A new report made by a team of Harvard researchers proposes a set of measures aimed at leveling the health ground in the world by 2035. The authors envision a grand convergence, namely closing the most egregious equity gaps we still have between poor and rich populations around the world. Isn’t offering the same health benefits to everyone, indifferent of their income, too expensive? The authors conclude that the resulting changes could save 10 million people and bring economic benefits between 9 and 20 times the initial cost, as a result of people living longer and healthier.

Bridging the health gap between the poor and the rich

world-health

Photo credit: The Guardian

Some of the measures proposed include doubling investments for health-related research and development, a better family planning strategy, and increased taxes on certain harmful substances like tobacco, alcohol and even sugar. The latter would have a double benefit; increasing taxes would provide additional income for health investments while at the same deter people from consuming unhealthy substances. A 50 percent tax on tobacco, for example, could prevent 20 million deaths in China alone over the next 50 years, and generate $20 billion, the report said.

“This is a once-in-human-history opportunity,” said Harvard economist and Charles W. Eliot University Professor Lawrence Summers, lead author of the report. “It used to be that life expectancies were quite similar around the world, and very short. Then there’s been very substantial divergence in different parts of the world, in mortality rates and life expectancy. Now we have an opportunity for a reconvergence at very favorable levels.”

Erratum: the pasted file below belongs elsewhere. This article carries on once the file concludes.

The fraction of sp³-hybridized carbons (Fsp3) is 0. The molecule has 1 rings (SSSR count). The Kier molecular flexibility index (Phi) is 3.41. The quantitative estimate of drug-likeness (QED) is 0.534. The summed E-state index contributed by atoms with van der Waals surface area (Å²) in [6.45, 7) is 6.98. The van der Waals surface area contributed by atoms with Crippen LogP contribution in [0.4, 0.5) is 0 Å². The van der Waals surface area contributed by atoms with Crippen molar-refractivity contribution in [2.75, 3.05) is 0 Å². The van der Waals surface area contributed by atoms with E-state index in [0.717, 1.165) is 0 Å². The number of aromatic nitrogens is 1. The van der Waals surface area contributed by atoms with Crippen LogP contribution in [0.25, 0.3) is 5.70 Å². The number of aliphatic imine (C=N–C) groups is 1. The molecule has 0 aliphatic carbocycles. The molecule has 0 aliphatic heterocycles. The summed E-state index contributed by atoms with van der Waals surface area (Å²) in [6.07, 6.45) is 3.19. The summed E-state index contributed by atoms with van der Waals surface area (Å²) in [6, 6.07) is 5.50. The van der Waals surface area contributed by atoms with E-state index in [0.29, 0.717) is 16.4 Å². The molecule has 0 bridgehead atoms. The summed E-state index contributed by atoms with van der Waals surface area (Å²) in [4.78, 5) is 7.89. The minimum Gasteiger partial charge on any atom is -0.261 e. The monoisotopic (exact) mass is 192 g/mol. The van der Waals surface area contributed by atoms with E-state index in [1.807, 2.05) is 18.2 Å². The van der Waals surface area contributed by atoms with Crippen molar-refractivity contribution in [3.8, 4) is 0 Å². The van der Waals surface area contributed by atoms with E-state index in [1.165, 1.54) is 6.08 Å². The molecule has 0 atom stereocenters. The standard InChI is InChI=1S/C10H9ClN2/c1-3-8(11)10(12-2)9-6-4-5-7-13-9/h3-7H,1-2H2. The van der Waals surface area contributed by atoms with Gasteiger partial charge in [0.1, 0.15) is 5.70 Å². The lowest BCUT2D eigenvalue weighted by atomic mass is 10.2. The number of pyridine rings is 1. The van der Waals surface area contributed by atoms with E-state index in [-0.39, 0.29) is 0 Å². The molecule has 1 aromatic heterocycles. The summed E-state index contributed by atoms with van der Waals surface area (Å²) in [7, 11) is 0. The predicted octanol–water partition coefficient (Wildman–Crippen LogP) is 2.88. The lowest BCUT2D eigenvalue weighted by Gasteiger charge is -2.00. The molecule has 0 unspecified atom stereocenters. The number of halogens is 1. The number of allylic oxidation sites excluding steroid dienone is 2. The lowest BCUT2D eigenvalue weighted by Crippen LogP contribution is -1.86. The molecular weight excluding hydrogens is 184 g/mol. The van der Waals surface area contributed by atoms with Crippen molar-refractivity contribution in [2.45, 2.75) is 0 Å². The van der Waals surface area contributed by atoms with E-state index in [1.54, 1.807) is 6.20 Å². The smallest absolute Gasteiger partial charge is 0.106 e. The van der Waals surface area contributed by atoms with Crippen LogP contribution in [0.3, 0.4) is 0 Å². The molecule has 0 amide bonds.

“Once-in-human history opportunity”

The report, titled “Global Health 2035: A World Converging within a Generation,” is nothing short of ambitious but the authors claim it’s totally feasible if the world governments’ wish it so. The annual price tag for the project to meet its target goal is estimated at $70 billion – nothing short of a huge sum, however the scientists involved in the report claim that the figure is between 1 and 3 percent of the estimated developing nations’ economic growth that would result.

“The basic message … is that good investments in health, are good in themselves, but they also promote economic growth,” Frenk said. “The main idea is that by 2035 we can achieve what’s called a grand convergence, namely closing the most egregious equity gaps we still have between poor and rich populations around the world.”

Concerning research and development, these should target  infectious diseases, such as AIDS, tuberculosis, malaria, as well as ailments common in developing countries referred to as “neglected tropical diseases”, according to the report.

Overall, Summers and colleagues conclude that while some technical challenges remain these are far from being intractable and that the major roadblocks to improving global health are political and practical.

“As we’ve been reminded in the United States over the last six weeks, it’s not all about policy design, it’s also about policy execution,” Summers said. “It is a great opportunity, but nothing good happens automatically.”

The report was published  today in The Lancet.

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